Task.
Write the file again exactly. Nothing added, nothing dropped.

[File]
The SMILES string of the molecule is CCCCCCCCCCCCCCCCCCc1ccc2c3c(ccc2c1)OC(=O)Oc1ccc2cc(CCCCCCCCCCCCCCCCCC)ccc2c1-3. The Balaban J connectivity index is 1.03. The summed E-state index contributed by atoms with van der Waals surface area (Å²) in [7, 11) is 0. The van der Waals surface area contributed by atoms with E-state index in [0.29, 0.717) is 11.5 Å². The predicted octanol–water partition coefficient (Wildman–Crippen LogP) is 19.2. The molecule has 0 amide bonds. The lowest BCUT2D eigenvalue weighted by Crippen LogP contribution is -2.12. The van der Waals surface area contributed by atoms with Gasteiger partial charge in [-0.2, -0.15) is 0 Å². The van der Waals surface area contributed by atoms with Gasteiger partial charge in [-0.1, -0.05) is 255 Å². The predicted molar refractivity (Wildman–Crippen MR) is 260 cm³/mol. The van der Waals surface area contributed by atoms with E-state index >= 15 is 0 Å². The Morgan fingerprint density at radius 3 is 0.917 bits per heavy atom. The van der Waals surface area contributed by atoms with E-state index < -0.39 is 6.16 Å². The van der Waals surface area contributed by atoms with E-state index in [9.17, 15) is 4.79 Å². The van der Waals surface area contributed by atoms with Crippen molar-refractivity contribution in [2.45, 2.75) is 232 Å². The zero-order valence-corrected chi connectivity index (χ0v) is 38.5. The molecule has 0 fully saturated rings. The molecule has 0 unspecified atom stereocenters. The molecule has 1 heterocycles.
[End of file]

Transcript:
The SMILES string of the molecule is CCCCCCCCCCCCCCCCCCc1ccc2c3c(ccc2c1)OC(=O)Oc1ccc2cc(CCCCCCCCCCCCCCCCCC)ccc2c1-3. The Balaban J connectivity index is 1.03. The summed E-state index contributed by atoms with van der Waals surface area (Å²) in [7, 11) is 0. The van der Waals surface area contributed by atoms with E-state index in [0.29, 0.717) is 11.5 Å². The predicted octanol–water partition coefficient (Wildman–Crippen LogP) is 19.2. The molecule has 0 amide bonds. The lowest BCUT2D eigenvalue weighted by Crippen LogP contribution is -2.12. The van der Waals surface area contributed by atoms with Gasteiger partial charge in [-0.2, -0.15) is 0 Å². The van der Waals surface area contributed by atoms with Gasteiger partial charge in [-0.1, -0.05) is 255 Å². The predicted molar refractivity (Wildman–Crippen MR) is 260 cm³/mol. The van der Waals surface area contributed by atoms with E-state index >= 15 is 0 Å². The Morgan fingerprint density at radius 3 is 0.917 bits per heavy atom. The van der Waals surface area contributed by atoms with E-state index < -0.39 is 6.16 Å². The van der Waals surface area contributed by atoms with E-state index in [9.17, 15) is 4.79 Å². The van der Waals surface area contributed by atoms with Crippen molar-refractivity contribution in [2.45, 2.75) is 232 Å². The zero-order valence-corrected chi connectivity index (χ0v) is 38.5. The molecule has 0 fully saturated rings. The molecule has 0 unspecified atom stereocenters. The molecule has 1 heterocycles.